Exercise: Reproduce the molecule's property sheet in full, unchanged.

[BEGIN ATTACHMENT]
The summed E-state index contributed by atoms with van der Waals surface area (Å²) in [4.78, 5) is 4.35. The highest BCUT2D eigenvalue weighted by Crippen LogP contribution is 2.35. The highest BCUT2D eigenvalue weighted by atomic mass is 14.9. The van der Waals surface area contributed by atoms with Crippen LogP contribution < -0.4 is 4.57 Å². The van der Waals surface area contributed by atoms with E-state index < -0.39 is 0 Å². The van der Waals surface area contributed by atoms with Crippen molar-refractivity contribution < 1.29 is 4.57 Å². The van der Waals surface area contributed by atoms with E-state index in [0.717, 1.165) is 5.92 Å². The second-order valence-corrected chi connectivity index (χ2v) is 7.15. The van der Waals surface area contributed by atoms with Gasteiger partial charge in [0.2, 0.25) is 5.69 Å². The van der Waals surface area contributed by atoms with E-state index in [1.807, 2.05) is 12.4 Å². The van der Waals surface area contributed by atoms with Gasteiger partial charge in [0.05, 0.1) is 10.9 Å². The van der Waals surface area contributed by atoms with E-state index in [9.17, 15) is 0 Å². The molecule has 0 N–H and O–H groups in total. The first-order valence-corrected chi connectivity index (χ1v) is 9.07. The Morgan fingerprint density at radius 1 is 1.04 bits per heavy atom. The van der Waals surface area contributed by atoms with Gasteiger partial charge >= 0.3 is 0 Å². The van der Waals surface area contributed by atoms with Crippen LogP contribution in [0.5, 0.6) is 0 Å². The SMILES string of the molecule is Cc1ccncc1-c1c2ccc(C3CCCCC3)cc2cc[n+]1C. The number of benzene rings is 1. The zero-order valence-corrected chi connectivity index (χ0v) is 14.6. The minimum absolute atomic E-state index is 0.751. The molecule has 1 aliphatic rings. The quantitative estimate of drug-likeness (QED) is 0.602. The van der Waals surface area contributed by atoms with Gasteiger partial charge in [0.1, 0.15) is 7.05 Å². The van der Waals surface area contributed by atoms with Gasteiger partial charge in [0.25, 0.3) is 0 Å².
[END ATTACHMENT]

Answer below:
The summed E-state index contributed by atoms with van der Waals surface area (Å²) in [4.78, 5) is 4.35. The highest BCUT2D eigenvalue weighted by Crippen LogP contribution is 2.35. The highest BCUT2D eigenvalue weighted by atomic mass is 14.9. The van der Waals surface area contributed by atoms with Crippen LogP contribution < -0.4 is 4.57 Å². The van der Waals surface area contributed by atoms with E-state index < -0.39 is 0 Å². The van der Waals surface area contributed by atoms with Crippen molar-refractivity contribution < 1.29 is 4.57 Å². The van der Waals surface area contributed by atoms with E-state index in [0.717, 1.165) is 5.92 Å². The second-order valence-corrected chi connectivity index (χ2v) is 7.15. The van der Waals surface area contributed by atoms with Gasteiger partial charge in [0.2, 0.25) is 5.69 Å². The van der Waals surface area contributed by atoms with E-state index in [1.807, 2.05) is 12.4 Å². The van der Waals surface area contributed by atoms with Gasteiger partial charge in [0.05, 0.1) is 10.9 Å². The van der Waals surface area contributed by atoms with E-state index in [9.17, 15) is 0 Å². The molecule has 0 N–H and O–H groups in total. The first-order valence-corrected chi connectivity index (χ1v) is 9.07. The Morgan fingerprint density at radius 1 is 1.04 bits per heavy atom. The van der Waals surface area contributed by atoms with Gasteiger partial charge >= 0.3 is 0 Å². The van der Waals surface area contributed by atoms with Crippen LogP contribution in [0.5, 0.6) is 0 Å². The SMILES string of the molecule is Cc1ccncc1-c1c2ccc(C3CCCCC3)cc2cc[n+]1C. The number of benzene rings is 1. The zero-order valence-corrected chi connectivity index (χ0v) is 14.6. The minimum absolute atomic E-state index is 0.751. The molecule has 1 aliphatic rings. The quantitative estimate of drug-likeness (QED) is 0.602. The van der Waals surface area contributed by atoms with Gasteiger partial charge in [0.1, 0.15) is 7.05 Å². The van der Waals surface area contributed by atoms with Gasteiger partial charge in [0.25, 0.3) is 0 Å².